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AppGameKit Showcase / Compute Shaders Plugin

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Lucas Tiridath
AGK Developer
9
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Joined: 28th Sep 2008
Location: Kings Langley, UK
Posted: 24th Mar 2018 20:47
Hi. I had fun making my last plugin so I thought I'd try my hand at adding support for compute shaders to AppGameKit. You can download the initial release here from GitHub.

The download for the release includes the binaries for Windows and Linux, as well as some documentation of the plugin commands and a couple of examples showing how the plugin can be used. In order to use the plugin, you'll need support for OpenGL 4.3 or better. As such, I'm not able to port the plugin to macOS as Apple ceased development of their OpenGL driver at OpenGL 4.1. If there's enough interest in this kind of functionality though, I will consider doing an OpenCL plugin which would be able to target macOS too.

In case you're not aware, compute shaders are general purpose stand alone shaders that are designed to make it easier to write arbitrary programs that run on the GPU. This can be particularly useful for games which can often benefit from the massive power of the GPU in ways beyond simply rendering graphics. For example computationally expensive tasks like AI, physics, audio processing, or collision detection could all be offloaded onto the GPU using compute shaders.

The most important part of the plugin is the ability to load (with Compute.LoadShader) and run (with Compute.RunShader) compute shaders from AppGameKit. As with normal AppGameKit shaders, you can set uniforms as inputs, and can bind AppGameKit images as inputs or outputs. In addition, the plugin adds the concept of a buffer, which can also be provided to the shader to operate on, using the buffer as either an input or an output. Buffers interact nicely with AppGameKit memblocks, so you can create buffers from memblock, memblocks from buffers, and copy data between the two.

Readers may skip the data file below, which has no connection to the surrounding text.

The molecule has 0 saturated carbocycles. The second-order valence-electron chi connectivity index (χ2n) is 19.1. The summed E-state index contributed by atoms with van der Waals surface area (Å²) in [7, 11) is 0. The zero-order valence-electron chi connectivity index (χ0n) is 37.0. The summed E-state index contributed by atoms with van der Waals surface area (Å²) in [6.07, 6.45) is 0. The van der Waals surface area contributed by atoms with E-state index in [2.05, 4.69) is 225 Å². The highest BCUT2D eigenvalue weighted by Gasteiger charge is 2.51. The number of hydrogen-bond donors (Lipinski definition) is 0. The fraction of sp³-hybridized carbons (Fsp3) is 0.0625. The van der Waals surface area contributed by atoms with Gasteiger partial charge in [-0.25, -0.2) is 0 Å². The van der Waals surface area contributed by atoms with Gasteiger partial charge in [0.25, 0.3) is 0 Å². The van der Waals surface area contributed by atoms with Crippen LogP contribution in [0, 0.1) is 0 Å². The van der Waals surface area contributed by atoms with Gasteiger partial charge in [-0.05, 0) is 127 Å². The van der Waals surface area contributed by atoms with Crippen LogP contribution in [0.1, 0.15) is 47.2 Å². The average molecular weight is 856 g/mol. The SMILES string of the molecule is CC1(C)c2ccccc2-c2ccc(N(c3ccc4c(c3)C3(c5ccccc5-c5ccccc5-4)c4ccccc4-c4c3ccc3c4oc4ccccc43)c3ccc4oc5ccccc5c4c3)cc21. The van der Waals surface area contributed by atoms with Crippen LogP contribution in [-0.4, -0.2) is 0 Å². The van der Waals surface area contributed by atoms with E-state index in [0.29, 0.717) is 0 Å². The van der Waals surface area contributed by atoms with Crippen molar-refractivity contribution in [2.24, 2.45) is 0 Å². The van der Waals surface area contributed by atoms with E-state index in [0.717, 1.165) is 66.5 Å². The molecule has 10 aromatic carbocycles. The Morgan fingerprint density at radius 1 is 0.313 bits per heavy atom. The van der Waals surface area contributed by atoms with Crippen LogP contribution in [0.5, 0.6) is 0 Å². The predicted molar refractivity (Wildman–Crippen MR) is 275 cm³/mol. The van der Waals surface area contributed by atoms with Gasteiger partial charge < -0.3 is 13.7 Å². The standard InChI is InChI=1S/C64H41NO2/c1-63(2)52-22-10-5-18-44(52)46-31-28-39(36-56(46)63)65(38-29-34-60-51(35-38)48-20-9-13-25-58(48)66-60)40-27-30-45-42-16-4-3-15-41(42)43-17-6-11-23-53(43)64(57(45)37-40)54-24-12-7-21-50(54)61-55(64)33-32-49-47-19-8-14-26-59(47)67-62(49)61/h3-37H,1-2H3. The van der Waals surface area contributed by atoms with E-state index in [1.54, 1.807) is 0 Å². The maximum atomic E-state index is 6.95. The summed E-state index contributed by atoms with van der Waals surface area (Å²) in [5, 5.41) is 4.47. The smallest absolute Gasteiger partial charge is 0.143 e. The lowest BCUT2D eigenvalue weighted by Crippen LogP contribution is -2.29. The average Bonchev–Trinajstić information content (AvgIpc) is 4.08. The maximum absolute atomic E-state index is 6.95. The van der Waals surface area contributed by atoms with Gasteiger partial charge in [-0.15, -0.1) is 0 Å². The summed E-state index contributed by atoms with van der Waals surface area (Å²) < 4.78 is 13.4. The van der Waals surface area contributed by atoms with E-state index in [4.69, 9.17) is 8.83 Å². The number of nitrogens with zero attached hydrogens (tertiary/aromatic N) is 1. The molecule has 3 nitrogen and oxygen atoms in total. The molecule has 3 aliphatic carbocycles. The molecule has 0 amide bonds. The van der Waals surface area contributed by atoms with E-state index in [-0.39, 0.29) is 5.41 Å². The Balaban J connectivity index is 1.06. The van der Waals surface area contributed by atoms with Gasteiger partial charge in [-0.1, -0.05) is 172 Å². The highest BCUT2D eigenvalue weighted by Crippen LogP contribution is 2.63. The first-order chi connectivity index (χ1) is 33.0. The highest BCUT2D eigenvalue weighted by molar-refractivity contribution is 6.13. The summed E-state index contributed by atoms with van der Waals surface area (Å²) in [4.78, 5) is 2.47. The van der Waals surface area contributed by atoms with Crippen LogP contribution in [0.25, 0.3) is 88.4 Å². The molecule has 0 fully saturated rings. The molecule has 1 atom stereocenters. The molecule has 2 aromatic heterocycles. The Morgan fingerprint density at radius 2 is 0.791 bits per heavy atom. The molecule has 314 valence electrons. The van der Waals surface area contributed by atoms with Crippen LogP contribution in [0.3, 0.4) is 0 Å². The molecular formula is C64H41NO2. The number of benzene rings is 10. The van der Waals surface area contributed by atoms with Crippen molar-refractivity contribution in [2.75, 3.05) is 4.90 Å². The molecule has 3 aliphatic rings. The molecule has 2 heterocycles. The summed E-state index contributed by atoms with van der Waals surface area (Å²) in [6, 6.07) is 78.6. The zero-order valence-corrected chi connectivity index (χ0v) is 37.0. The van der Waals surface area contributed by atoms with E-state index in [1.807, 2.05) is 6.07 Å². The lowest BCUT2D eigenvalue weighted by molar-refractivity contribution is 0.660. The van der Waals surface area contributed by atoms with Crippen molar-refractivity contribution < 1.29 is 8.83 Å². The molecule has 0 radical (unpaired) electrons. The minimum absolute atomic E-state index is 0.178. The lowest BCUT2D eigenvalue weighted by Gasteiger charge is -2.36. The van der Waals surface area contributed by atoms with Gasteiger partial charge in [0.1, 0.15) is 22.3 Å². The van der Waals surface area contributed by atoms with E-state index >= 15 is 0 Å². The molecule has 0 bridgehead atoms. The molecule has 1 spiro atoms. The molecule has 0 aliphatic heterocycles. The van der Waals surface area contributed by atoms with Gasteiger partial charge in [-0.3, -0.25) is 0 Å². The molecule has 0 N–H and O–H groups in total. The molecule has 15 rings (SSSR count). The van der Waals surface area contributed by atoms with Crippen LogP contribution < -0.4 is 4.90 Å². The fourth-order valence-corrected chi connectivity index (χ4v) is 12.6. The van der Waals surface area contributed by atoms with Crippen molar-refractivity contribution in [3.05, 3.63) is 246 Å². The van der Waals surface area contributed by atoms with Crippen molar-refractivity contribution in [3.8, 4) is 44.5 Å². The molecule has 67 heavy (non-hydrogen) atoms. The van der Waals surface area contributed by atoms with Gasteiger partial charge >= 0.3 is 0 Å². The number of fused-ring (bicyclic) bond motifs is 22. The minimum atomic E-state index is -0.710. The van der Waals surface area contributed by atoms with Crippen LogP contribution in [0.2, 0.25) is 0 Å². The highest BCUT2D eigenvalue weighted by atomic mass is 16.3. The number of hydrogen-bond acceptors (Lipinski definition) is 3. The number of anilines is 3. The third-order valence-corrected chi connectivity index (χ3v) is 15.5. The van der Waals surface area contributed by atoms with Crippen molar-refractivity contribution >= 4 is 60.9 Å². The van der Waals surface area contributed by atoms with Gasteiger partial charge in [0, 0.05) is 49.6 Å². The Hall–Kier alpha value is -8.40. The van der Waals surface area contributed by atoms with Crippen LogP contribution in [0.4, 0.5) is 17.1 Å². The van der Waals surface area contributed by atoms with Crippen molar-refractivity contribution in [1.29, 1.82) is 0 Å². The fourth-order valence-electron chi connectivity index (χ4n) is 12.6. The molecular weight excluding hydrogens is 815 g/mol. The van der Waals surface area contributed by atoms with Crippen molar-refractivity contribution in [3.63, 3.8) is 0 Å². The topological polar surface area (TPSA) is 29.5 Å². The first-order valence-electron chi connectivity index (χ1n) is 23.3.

This is just a first release, so of course I would be happy to hear any feedback or suggestions you have for the plugin. Hopefully you'll find it useful!
BatVink
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Joined: 4th Apr 2003
Location: Gods own County, UK
Posted: 15th Apr 2018 17:43
Sounds intriguing.
Maybe one day I will understand how to take advantage of this!
I just starting to work with machine learning, it sounds like the amount of computations required in a ML scenario would benefit from this.
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Quidquid latine dictum sit, altum sonatur
TutCity is being rebuilt
george++
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Location: Hellas
Posted: 16th Apr 2018 04:49 Edited at: 16th Apr 2018 04:51
Your plugin is really interesting. Personally I don't need it since my programs are simple. But your post gives an idea where PC architecture will go. So far we have GPU dedicated to graphics. Why not don't we have another chip dedicated to computations?
Richard_6
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Posted: 17th Apr 2018 13:01 Edited at: 17th Apr 2018 13:02
I like the idea George! Reminds me the Amiga with several independent chipsets. Unfortunately it seems everything now is too centralized in the CPU even having powerful GPUs.
Lucas Tiridath
AGK Developer
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Joined: 28th Sep 2008
Location: Kings Langley, UK
Posted: 21st Apr 2018 10:06
Thanks for the feedback!